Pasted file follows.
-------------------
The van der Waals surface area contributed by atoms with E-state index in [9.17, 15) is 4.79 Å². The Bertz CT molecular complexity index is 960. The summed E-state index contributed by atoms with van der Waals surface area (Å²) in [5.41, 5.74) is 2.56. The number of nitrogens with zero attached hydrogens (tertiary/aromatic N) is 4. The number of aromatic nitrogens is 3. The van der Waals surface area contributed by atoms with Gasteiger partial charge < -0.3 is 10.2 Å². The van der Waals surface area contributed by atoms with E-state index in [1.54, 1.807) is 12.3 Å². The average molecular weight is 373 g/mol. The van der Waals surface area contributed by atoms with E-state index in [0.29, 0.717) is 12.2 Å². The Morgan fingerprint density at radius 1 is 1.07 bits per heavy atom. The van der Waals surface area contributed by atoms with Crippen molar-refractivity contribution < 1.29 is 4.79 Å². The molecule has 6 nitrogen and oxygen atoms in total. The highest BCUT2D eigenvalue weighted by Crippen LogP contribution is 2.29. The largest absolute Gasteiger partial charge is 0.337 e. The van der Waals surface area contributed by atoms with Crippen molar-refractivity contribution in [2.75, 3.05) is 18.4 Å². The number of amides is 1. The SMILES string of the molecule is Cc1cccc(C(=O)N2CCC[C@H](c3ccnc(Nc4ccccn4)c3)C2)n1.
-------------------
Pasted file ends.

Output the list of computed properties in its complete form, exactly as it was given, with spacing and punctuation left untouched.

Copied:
The van der Waals surface area contributed by atoms with E-state index in [9.17, 15) is 4.79 Å². The Bertz CT molecular complexity index is 960. The summed E-state index contributed by atoms with van der Waals surface area (Å²) in [5.41, 5.74) is 2.56. The number of nitrogens with zero attached hydrogens (tertiary/aromatic N) is 4. The number of aromatic nitrogens is 3. The van der Waals surface area contributed by atoms with Gasteiger partial charge < -0.3 is 10.2 Å². The van der Waals surface area contributed by atoms with E-state index in [1.54, 1.807) is 12.3 Å². The average molecular weight is 373 g/mol. The van der Waals surface area contributed by atoms with E-state index in [0.29, 0.717) is 12.2 Å². The Morgan fingerprint density at radius 1 is 1.07 bits per heavy atom. The van der Waals surface area contributed by atoms with Crippen molar-refractivity contribution < 1.29 is 4.79 Å². The molecule has 6 nitrogen and oxygen atoms in total. The highest BCUT2D eigenvalue weighted by Crippen LogP contribution is 2.29. The largest absolute Gasteiger partial charge is 0.337 e. The van der Waals surface area contributed by atoms with Crippen molar-refractivity contribution in [2.75, 3.05) is 18.4 Å². The number of amides is 1. The SMILES string of the molecule is Cc1cccc(C(=O)N2CCC[C@H](c3ccnc(Nc4ccccn4)c3)C2)n1.